Meets Sound Studies
by John Cobb and Byrd McDaniel
Process theology proposes that the entire universe is composed of events not substances, and that we can better understand themselves, and interact with the wider world in healthier ways, if we think in terms of events. "Sounds" are among the most fundamental events we know, and they can become a metaphor for the very nature of the universe. And yet process theology has unfolded without reference to the emerging field of sound studies. This page offers a short reflection by John Cobb on the need to reclaim hearing as a source for understanding the world and an introduction to sound studies by Byrd McDaniel. The page is an invitation to a dialogue that can be developed further by scholars, artists, and activists.
-- Jay McDaniel
-- Jay McDaniel
From Seeing to Hearing
by John Cobb (Process theologian, member of the American Academy of Arts and Sciences)
Western philosophy has always tended to focus on what we learn through sight rather than the other senses or nonsensuous experience. This focus has been heightened and rigidified in modernity. It is almost always assumed that our knowledge of the external world is given to us only through our sense organs. Then, with little or no further discussion, the examples of sense experience come primarily from vision and secondarily from touch. What we experience in these ways are most easily understood as substantial objects that endure through time. Objects are sharply distinguished from subjects, the external, from the internal.
One could accept sensory data as having priority, but then go to other senses: taste, smell, and sound. The world given us through these sense suggests something very different. All three occur as events. The idea of independent, long-lasting objects would be hard to fit in. It is hard to draw a sharp line between the external and the internal. Is the taste in the tongue, or in the food one is chewing, or in the personal experience. It turns out also to be difficult to separate taste from smell.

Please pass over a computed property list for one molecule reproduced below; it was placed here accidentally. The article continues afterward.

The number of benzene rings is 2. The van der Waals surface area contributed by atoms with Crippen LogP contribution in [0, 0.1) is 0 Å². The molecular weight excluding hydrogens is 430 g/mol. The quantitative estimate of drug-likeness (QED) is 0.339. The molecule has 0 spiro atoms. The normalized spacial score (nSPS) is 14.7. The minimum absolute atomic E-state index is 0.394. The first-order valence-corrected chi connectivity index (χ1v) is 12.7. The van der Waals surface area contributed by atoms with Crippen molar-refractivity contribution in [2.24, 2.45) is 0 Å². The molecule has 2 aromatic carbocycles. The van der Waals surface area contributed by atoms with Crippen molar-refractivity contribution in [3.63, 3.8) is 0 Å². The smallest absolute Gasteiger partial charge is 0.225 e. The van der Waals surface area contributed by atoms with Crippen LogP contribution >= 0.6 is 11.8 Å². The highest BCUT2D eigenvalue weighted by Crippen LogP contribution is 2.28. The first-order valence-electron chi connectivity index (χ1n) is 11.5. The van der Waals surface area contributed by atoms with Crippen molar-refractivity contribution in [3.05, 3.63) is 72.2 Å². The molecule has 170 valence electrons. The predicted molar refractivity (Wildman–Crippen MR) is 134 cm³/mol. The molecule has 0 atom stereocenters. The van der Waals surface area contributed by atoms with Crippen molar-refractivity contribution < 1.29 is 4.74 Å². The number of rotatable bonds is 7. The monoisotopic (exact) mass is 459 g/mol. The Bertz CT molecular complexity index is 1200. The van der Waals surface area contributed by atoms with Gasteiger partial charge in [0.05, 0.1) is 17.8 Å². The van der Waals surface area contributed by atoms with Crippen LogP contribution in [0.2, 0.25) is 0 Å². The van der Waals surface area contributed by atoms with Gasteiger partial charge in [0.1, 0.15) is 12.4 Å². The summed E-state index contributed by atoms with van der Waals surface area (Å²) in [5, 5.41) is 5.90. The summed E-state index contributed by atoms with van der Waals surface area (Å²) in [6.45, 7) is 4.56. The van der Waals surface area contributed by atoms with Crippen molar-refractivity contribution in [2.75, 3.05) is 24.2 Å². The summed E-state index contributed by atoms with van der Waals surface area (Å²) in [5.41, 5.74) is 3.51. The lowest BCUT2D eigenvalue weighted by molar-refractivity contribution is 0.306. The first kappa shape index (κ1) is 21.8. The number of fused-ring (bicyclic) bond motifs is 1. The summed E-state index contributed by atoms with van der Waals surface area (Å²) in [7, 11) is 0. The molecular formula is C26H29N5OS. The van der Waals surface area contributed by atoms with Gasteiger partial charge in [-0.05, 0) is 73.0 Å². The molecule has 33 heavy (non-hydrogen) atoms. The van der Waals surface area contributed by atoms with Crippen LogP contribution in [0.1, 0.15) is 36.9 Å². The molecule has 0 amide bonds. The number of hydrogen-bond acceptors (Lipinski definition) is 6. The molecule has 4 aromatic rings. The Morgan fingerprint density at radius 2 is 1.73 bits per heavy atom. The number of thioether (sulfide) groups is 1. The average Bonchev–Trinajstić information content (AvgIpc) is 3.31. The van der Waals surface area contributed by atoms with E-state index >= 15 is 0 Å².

Since much of the time taste and smell are playing a very minor role in our experience, the real alternative to seeing as a source of knowledge of the world is hearing. Hearing plays a large role in our experience, and although Western philosophers have neglected it, there are traditions in which its role is primary. This was true of the ancient Hebrews. So through the influence of the Bible hearing continued for a long time to be important in Western civilization. However, now, as the role of the Bible fades, the world of passive objects, quite alien to subjects, has taken over our educational system and our culture more generally. The consequences are not positive.
Consider the question of value, or, if you prefer, meaning, importance, and life-orientation. Until the twentieth century in was assumed that education helped people find their way in this area of their life. But now, our schools avoid all this. The world given us in sight does not include values. So we have decided that schools should "value-free." Institutions, such as churches, keep talking about values; so they are marginalized. The result is quite naturally "meaninglessness."
There are, of course, meaningless sounds. But much of the world we enter as children is constituted by language. Much of what we hear has to do with how we should behave.
A philosopher may distinguish the hearing of sound from its interpretation as meaningful language, but in fact the two are inseparable. Sounds often communicate meanings better than the interpretations. A boy may know that he is being scolded even if pays no attention to the words and their conventional interpretations. Music may communicate much related to the world of meaning without ever being verbally interpreted.
The world of sound is a world of events in which we individuals are participants. These events are meaningful and shape us in meaningful ways. Individual and group life takes the form of a story, and an important way of forming meanings is by telling stories. Of course, all of this continues in some way even when the culture focuses on sight instead. The invention of written language, which we associate with the origin of civilization, brought language and story into the world of sight. Whereas oral language is clearly event-oriented, written language has the endurance and autonomy of objects. Philosophers are almost always oriented to the written word.
The Abrahamic traditions are strongly oriented to speaking and hearing. God is known as speaker. In creation God spoke the world into existence. The focus is on God's "Word." Making visible images of God is forbidden. God calls, and people ignore or respond. God's words are sometimes audible, but mainly meaningful communications not associated with physical sounds. This is easily understood in a world of hearing but quite meaningless in a world of seeing.
Obviously, both seeing and hearing are important to our lives and to our understanding of our world. Modernity arose seeking clear and distinct ideas and objective arguments. It opened doors wide that had only been cracked before. But in its inappropriate arrogance, it tries to silence the wisdom that is found in the world of sound.